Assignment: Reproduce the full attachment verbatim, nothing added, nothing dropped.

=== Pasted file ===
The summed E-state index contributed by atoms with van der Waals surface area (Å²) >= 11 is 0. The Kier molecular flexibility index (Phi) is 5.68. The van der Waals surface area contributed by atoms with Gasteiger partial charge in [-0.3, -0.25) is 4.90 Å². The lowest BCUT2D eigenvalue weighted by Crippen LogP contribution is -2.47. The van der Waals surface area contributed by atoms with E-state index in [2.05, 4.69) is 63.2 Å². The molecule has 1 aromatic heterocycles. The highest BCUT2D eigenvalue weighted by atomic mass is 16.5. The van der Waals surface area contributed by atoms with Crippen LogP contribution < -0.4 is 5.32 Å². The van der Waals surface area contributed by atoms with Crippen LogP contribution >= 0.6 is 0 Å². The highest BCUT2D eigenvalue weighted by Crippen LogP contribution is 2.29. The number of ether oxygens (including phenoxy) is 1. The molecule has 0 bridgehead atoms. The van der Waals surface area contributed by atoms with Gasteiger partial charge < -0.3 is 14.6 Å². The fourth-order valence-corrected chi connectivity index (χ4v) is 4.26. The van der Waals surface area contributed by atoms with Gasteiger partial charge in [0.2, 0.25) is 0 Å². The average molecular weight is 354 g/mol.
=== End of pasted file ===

The summed E-state index contributed by atoms with van der Waals surface area (Å²) >= 11 is 0. The Kier molecular flexibility index (Phi) is 5.68. The van der Waals surface area contributed by atoms with Gasteiger partial charge in [-0.3, -0.25) is 4.90 Å². The lowest BCUT2D eigenvalue weighted by Crippen LogP contribution is -2.47. The van der Waals surface area contributed by atoms with E-state index in [2.05, 4.69) is 63.2 Å². The molecule has 1 aromatic heterocycles. The highest BCUT2D eigenvalue weighted by atomic mass is 16.5. The van der Waals surface area contributed by atoms with Crippen LogP contribution < -0.4 is 5.32 Å². The van der Waals surface area contributed by atoms with Crippen LogP contribution >= 0.6 is 0 Å². The highest BCUT2D eigenvalue weighted by Crippen LogP contribution is 2.29. The number of ether oxygens (including phenoxy) is 1. The molecule has 0 bridgehead atoms. The van der Waals surface area contributed by atoms with Gasteiger partial charge < -0.3 is 14.6 Å². The fourth-order valence-corrected chi connectivity index (χ4v) is 4.26. The van der Waals surface area contributed by atoms with Gasteiger partial charge in [0.2, 0.25) is 0 Å². The average molecular weight is 354 g/mol.